Americans and pass his $1.9 trillion virus relief package, which
includes quick payments to many people and an increase in the
minimum wage to $15 an hour.

Biden also plans to unveil a sweeping immigration bill on the
first day of his administration, hoping to provide an eight-year
path to citizenship for an estimated 11 million people living in
the U.S. without legal status. That would be a major reversal from
the Trump administration’s tight immigration policies.

Some leading Republican have already balked at Biden’s
immigration plan. “There are many issues I think we can work
cooperatively with President-elect Biden, but a blanket amnesty for
people who are here unlawfully isn’t going to be one of them,”
said Sen. Marco Rubio, R-Fla., who is often a central player in
Senate immigration battles.

Many of Biden’s legislative ambitions could be tempered by the
hard numbers he faces on Capitol Hill, where Democrats hold narrow
majorities in both the Senate and House. His hopes to press forward
with an avalanche of legislation in his first 100 days could also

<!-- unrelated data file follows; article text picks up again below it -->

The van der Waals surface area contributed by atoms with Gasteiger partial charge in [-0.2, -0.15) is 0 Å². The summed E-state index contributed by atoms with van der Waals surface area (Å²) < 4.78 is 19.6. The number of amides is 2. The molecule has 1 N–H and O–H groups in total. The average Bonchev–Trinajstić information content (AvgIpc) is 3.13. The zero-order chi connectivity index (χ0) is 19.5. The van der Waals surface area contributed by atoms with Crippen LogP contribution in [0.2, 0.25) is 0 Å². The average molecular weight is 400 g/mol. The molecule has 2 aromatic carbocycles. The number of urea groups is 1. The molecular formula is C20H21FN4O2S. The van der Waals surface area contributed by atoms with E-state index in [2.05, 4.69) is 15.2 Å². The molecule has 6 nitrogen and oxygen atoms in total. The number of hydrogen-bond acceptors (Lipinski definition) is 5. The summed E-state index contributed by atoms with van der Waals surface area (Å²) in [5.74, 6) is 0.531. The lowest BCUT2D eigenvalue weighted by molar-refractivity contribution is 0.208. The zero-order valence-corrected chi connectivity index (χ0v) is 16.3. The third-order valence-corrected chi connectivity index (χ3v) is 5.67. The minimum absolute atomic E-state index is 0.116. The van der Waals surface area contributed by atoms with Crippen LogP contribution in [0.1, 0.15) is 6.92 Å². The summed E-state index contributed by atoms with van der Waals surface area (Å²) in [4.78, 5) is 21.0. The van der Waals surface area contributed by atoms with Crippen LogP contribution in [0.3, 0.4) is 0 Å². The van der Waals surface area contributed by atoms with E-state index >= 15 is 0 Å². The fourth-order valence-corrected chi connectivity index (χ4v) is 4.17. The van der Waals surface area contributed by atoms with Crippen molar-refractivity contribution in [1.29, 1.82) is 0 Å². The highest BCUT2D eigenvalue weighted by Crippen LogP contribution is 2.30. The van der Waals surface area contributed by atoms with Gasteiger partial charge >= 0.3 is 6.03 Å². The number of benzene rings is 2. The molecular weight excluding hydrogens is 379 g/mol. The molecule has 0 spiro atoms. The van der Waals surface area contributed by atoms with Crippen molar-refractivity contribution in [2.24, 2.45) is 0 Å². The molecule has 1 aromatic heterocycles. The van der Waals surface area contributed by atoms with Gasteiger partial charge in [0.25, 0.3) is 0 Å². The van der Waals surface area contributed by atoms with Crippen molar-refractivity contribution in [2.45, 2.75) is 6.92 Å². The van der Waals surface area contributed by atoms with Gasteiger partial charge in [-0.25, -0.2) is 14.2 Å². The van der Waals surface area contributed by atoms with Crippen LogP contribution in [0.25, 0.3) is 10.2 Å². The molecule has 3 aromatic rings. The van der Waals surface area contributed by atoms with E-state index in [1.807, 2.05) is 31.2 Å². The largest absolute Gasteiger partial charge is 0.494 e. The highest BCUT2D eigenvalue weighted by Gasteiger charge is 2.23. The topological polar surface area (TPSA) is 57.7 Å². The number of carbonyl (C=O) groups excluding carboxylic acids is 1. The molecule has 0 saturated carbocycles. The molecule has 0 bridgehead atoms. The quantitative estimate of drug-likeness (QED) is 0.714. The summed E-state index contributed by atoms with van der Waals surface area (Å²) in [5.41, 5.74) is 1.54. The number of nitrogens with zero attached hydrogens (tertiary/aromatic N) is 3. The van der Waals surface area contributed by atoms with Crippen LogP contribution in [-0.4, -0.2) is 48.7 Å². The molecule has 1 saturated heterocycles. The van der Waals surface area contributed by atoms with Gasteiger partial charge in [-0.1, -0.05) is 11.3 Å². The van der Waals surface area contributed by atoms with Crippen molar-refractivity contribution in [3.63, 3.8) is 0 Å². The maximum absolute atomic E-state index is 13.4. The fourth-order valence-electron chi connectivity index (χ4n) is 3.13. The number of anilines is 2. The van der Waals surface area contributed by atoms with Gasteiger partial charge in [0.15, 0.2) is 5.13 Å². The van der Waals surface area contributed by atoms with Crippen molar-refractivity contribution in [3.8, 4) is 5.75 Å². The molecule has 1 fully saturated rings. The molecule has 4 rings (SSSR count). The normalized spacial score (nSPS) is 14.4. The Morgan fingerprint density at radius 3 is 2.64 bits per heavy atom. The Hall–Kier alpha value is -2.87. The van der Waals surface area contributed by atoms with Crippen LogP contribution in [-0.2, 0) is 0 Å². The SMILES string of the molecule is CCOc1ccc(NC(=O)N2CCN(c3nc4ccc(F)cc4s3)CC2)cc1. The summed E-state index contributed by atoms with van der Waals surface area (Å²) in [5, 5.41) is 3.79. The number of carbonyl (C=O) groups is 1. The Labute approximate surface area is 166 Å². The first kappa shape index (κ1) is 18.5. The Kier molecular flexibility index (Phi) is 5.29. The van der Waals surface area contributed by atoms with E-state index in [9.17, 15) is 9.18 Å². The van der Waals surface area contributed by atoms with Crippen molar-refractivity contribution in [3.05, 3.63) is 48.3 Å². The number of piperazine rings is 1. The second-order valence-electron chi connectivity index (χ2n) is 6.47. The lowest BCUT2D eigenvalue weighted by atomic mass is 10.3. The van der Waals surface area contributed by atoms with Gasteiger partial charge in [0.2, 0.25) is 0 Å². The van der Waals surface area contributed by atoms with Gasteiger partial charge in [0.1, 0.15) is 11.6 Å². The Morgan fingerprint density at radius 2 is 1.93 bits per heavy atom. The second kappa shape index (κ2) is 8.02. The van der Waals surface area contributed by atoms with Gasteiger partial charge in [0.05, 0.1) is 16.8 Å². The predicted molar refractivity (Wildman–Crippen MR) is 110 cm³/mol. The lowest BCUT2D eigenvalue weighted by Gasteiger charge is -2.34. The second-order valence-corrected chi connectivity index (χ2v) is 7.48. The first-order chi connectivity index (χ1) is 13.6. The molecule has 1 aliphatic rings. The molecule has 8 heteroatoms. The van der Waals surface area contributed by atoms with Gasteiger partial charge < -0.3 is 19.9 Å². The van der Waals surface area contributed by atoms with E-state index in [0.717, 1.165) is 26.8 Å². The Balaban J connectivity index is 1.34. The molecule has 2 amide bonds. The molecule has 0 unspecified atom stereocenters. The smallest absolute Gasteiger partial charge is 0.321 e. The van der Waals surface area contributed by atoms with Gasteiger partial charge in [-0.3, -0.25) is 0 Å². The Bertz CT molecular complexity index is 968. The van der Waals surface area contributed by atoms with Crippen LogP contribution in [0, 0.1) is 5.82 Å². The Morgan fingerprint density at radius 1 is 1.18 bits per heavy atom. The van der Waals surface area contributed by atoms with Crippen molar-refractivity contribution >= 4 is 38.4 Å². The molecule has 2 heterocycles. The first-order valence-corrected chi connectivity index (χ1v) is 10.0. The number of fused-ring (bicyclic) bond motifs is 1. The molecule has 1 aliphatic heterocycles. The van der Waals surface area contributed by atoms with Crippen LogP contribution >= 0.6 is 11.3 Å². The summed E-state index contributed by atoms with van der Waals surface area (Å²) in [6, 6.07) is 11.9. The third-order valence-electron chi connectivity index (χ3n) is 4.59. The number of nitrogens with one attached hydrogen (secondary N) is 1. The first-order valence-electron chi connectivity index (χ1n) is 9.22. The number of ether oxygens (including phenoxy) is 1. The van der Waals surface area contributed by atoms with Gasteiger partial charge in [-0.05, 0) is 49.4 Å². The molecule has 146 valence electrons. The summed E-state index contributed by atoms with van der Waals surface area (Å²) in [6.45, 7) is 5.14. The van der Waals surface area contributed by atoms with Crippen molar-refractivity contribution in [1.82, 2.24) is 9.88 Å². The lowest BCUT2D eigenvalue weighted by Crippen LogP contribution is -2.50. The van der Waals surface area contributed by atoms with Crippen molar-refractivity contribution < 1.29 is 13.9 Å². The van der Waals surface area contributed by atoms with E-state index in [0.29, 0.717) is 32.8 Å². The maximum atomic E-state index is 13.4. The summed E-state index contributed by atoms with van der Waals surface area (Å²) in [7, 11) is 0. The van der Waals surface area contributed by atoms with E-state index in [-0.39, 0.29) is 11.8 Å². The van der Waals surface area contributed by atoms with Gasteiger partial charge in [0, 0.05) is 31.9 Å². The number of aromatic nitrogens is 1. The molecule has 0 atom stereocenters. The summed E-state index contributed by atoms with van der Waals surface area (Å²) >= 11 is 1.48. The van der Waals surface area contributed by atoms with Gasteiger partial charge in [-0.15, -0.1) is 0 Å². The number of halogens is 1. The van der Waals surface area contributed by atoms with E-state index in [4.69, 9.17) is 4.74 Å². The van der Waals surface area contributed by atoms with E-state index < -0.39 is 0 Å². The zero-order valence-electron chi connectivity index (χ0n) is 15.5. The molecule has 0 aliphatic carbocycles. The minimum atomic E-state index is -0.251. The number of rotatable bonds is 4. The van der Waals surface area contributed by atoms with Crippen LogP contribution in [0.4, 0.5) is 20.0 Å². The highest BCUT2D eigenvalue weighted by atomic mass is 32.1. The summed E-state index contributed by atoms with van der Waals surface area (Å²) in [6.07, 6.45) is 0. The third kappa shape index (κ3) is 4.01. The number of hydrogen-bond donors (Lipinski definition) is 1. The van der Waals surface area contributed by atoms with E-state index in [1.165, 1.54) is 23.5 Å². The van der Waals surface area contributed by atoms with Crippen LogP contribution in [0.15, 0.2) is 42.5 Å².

be slowed by an impeachment trial of Trump.

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As Biden made his way to Washington, five of his Cabinet picks were
appearing Tuesday before Senate committees to begin confirmation
hearings. Treasury nominee Janet Yellen, Defense nominee Lloyd
Austin, Homeland Security nominee Alejandro Mayorkas, Secretary of
State nominee Antony Blinken and Director of National Intelligence
nominee Avril Haines were being questioned.

Yellen urged lawmakers to embrace Biden’s virus relief
package, arguing that “the smartest thing we can do is act
big.”

Aides say Biden will use Wednesday’s inaugural address — one
that will be delivered in front of an unusually small in-person
group because of virus protocols and security concerns and is
expected to run 20 to 30 minutes — to call for American unity and
offer an optimistic message that Americans can get past the dark
moment by working together.

To that end, he extended invitations to Congress’ top four
Republican and Democratic leaders to attend Mass with him at St.
Matthew’s Cathedral ahead of the inauguration ceremony.

Madhani reported from Chicago. Associated Press writers Darlene
Superville, Alan Fram and Alexandra Jaffe contributed
reporting.

Source: FS – All – Interesting – News 2
Biden marks nation’s grief at COVID toll before
inauguration